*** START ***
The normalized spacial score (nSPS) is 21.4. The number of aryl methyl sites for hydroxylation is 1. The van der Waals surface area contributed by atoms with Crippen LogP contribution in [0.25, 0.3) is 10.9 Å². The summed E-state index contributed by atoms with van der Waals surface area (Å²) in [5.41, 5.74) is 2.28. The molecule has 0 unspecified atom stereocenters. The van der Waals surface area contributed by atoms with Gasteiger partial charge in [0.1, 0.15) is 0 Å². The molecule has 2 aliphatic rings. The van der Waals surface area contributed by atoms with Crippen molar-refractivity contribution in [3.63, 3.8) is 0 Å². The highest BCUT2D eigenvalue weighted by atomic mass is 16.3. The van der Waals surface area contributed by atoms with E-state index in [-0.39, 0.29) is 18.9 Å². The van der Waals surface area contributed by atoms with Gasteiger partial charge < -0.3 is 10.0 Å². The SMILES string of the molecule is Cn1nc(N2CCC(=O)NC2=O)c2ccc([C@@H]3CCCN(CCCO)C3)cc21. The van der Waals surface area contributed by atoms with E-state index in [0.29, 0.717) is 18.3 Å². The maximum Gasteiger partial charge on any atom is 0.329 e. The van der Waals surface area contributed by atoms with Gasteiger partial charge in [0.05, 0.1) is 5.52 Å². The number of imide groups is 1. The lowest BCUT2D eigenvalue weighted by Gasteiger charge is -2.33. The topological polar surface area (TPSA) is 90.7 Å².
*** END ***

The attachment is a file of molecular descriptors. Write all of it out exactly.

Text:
The normalized spacial score (nSPS) is 21.4. The number of aryl methyl sites for hydroxylation is 1. The van der Waals surface area contributed by atoms with Crippen LogP contribution in [0.25, 0.3) is 10.9 Å². The summed E-state index contributed by atoms with van der Waals surface area (Å²) in [5.41, 5.74) is 2.28. The molecule has 0 unspecified atom stereocenters. The van der Waals surface area contributed by atoms with Gasteiger partial charge in [0.1, 0.15) is 0 Å². The molecule has 2 aliphatic rings. The van der Waals surface area contributed by atoms with Crippen molar-refractivity contribution in [3.63, 3.8) is 0 Å². The highest BCUT2D eigenvalue weighted by atomic mass is 16.3. The van der Waals surface area contributed by atoms with E-state index in [-0.39, 0.29) is 18.9 Å². The van der Waals surface area contributed by atoms with Gasteiger partial charge < -0.3 is 10.0 Å². The SMILES string of the molecule is Cn1nc(N2CCC(=O)NC2=O)c2ccc([C@@H]3CCCN(CCCO)C3)cc21. The van der Waals surface area contributed by atoms with E-state index in [0.29, 0.717) is 18.3 Å². The maximum Gasteiger partial charge on any atom is 0.329 e. The van der Waals surface area contributed by atoms with Gasteiger partial charge in [0.05, 0.1) is 5.52 Å². The number of imide groups is 1. The lowest BCUT2D eigenvalue weighted by Gasteiger charge is -2.33. The topological polar surface area (TPSA) is 90.7 Å².